Q: (interpretation) Good evening Mr. President, Mr. Secretary-General. I would like to know your assessment on the Cuban situation with Fidel's illness and the subsequent transfer of command to his brother, Raul Castro. And your position regarding the opinions of some in the US to provoke a change to a transition period which leads to a change in the regime and system on that island through democratic elections.
SG: Do you mean the US or the UN? Okay. Let me first of all offer my sympathy to President Castro and wish him a speedy recovery. He's a man who's lead his nation for decades, and of course health is something that none of us controls or manages, and I hope that he will recover from his illness. It is normal that when a president of a nation is sick that someone else steps in while the president recuperates. And I wish him recovery. There are indications that he is doing well and that he will be able to resume his duties.
Q: (interpretation) Good evening Mr. Secretary-General, good evening Mr. President. I would like to ask you, despite the progress and the advances that could be made in the Dominican Republic based on the Millennium Development Goals, what are the principle challenges that we face as a nation?
SG: I think the Dominican Republic, like all nations, has many challenges, including some of the most prosperous and most advanced countries. One issue which is important is that you have registered very good economic growth, but that should also be translated into social development and social growth, affecting the whole population, and I think the effort to implement the Millennium Development Goals is indeed an attempt in that direction to ensure that in addition to the growth and the perception of the Dominican Republic as a country with prosperous and lush tourist places that foreigners come to visit, that we do reach out and help the poor in society and I think that is the challenge that the government is handling and the government cannot handle that alone. It needs to work in partnership with the private sector, with civil society and the citizens of this country.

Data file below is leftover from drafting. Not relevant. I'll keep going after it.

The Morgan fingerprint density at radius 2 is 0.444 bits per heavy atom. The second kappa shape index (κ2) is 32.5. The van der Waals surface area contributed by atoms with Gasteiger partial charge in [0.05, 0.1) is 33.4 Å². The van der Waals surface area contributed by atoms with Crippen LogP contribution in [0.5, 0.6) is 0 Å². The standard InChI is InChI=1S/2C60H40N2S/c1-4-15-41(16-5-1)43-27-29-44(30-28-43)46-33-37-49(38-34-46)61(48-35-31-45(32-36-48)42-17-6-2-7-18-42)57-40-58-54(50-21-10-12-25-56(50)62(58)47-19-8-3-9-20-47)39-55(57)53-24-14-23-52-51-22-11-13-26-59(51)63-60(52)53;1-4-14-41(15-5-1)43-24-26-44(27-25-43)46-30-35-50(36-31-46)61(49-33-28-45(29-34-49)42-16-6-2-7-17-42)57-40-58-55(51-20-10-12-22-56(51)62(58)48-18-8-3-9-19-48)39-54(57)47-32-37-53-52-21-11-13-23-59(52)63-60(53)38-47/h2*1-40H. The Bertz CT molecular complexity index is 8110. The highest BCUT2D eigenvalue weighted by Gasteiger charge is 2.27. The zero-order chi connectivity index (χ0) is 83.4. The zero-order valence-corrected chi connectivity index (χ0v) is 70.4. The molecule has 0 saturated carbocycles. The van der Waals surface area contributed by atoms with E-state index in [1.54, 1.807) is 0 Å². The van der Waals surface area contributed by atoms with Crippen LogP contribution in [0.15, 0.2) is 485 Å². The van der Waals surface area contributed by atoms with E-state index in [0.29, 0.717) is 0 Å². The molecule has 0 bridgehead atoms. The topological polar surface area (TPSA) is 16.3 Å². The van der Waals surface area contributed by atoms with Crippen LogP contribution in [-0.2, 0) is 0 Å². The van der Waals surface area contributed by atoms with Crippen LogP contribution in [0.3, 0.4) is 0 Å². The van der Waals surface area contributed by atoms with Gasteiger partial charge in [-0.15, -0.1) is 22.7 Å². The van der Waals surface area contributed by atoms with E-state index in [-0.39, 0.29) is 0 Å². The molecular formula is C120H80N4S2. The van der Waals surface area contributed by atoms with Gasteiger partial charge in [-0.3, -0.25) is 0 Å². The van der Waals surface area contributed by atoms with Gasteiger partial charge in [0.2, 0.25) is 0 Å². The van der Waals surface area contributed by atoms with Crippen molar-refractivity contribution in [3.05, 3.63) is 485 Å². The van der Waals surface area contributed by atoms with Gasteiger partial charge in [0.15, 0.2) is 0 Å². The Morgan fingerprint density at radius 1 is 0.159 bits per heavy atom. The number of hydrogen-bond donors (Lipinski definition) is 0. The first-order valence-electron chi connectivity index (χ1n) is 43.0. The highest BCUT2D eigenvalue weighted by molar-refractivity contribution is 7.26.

Q: (interpretation) Good evening, Mr. Secretary-General, Mr. President, the question I have makes the most of your getting together. We are all aware of the problems affecting Haiti and also the little responsibility assumed by the member states involved, including the attempt to burden the Dominican Republic with all efforts needed to restore the economic and political situation there. I would like to know what you think of this situation and what President Fernandez thinks of it, now that there is a close collaboration with the United Nations. Thank you.
SG: Do you want me to speak for President Fernandez, or do you want him to speak for himself? I think he is a very eloquent man so I will let him go first, and then I will comment.
And if I may add a word to what the President has said, not only have I recommended to the Security Council that they expand the mandate for 12 months, we have also suggested that we bring in additional experts, 54 experts who can handle criminality, advise them on how to deal with kidnappings, help train and strengthen the Haitian police, help reform the judiciary system and the penal system. We are working with them to strengthen their institutions; they themselves are very keen to move in that direction and we, as a result of the discussions in the UN, the member states do accept that nation-building is a long term proposition and as the President has confirmed, most concerned most member states have accepted this proposition and this includes the major donor countries. And I hope we can all work together in the medium to the longer term to stabilize Haiti and set them on the route to economic and social development. In the meantime, as the closest neighbors of Haiti, I would urge, and the President and I have discussed it, that the two governments and the two people work and support each other and we are not going to leave the problem for the Dominican Republic alone as you imply. The international community is engaged and will remain engaged, and this is one of the reasons why I recommended a twelve-month extension, normally it would have been six months, to send a powerful signal that we are going to stay in Haiti for the longer whole, and I hope the [Security] Council will accept my recommendation.